Economists and analysts give a thumbs down to Mboweni’s medium-term budget statement
Economists and analysts are among the groups Finance Minister Tito Mboweni needed to woo with his Medium Term Budget Policy Statement. They were not amused.
Economic growth this year of just 0.5% and budget deficits going north of 6% of gross domestic product. Rising national debt despite cost-cutting of R50-billion annually over the next three years, for a total of R150-billion. And no real master plan to significantly boost growth and employment.
These are some of the main takeaways of Finance Minister Tito Mboweni’s Medium Term Budget Policy Statement (MTBPS) delivered to Parliament on Wednesday, and the initial reaction from economists and analysts is a big thumbs down.
Mboweni did get some credit for honesty, but it is impossible to conceal the scale of South Africa’s growing fiscal and economic mess.
“Overall, this MTBPS is an honest presentation,” said Peter Attard Montalto, head of capital markets research at Intellidex.
“But the question lingers of why you throw the kitchen sink out now and you don’t do anything about it on the expenditure side. There is clearly a strong political blockage to leap from the annual R50-billion of expenditure cuts pencilled into the R150-billion required to start to reach a primary balance and stabilise debt to GDP ratios,” he said.
George Glynos, head of research and analytics and ETM Analytics, was characteristically blunt.
“This MTBPS at face value gets an outright fail, 3/10. This is simply not a good-enough effort. Reminder to those in government that you cannot borrow or spend yourself wealthy,” he told Business Maverick.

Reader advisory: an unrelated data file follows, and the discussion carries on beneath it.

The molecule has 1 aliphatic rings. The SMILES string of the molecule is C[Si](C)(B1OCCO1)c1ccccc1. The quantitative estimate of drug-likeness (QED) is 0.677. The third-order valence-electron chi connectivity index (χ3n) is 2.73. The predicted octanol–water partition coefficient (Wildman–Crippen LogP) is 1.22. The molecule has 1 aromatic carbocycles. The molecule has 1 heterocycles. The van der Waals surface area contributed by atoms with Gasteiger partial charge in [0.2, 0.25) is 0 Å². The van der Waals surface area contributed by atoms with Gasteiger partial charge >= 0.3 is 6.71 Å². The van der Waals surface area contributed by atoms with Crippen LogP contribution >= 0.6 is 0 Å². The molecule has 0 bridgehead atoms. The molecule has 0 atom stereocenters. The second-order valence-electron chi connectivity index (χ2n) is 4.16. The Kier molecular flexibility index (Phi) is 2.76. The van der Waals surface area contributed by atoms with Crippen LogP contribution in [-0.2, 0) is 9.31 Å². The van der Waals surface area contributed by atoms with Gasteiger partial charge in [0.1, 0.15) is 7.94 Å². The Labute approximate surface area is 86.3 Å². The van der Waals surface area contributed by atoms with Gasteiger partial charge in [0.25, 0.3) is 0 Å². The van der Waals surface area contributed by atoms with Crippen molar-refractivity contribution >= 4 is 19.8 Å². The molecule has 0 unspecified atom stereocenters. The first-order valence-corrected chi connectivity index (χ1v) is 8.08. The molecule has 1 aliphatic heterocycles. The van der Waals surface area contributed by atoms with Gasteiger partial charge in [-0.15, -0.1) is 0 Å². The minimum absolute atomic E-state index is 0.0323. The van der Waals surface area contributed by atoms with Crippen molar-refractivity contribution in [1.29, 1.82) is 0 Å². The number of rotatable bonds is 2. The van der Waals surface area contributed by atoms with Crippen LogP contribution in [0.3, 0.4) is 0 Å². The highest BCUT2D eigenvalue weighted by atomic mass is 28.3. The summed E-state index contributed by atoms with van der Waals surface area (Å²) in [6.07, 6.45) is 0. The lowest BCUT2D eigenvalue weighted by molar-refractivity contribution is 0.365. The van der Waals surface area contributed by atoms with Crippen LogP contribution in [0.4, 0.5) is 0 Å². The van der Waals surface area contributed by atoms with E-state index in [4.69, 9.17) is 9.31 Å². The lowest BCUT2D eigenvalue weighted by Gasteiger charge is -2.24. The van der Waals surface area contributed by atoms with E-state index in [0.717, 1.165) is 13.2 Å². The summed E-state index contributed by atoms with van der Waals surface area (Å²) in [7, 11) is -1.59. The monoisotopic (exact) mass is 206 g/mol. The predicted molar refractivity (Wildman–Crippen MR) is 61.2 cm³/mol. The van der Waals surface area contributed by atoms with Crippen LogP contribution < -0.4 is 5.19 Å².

Referring to rating agency Moody’s, which is expected to lower its outlook for South Africa as a final step before it cuts the country’s debt rating to junk, Glynos said:
“This must surely push Moody’s over the edge and a downgrade to the outlook now looks inevitable — and I would be surprised if a downgrade to Junk in Q1 2020 did not materialise,” he said.
Chief economist, Africa and Middle East, at Standard Chartered, Razia Khan echoed these sentiments:
“At first sight, this looks negative. There is no ‘ultimate’ debt plan to restore sustainability for Eskom [and] other SOEs [that] need support — on the back of the fiscal deterioration alone (weak growth, weak revenue, higher spending on Eskom largely already announced), public debt will now rise to much higher levels. All of this points to a likely negative outlook from Moody’s come Friday, with an eventual downgrade in 2020 or 2021 unless South Africa somehow reverses course.”
Shawn Duthie, an analyst at Africa Risk Consulting, gave the statement some credit.
“On the whole, it was a positive speech as Mboweni’s speeches usually are. Mboweni’s plans to freeze and reduce public service expenditure are important,” he noted. But he added:
“Mboweni could have been more forceful in pushing the ideas of his Economic Growth document. Instead, he all but admitted that Eskom will receive more financial support from the government — and government debt relief is also likely in the future.”
Mboweni also needed to impress Moody’s. It is expected to render its judgment on Friday 1 November 2019. BM
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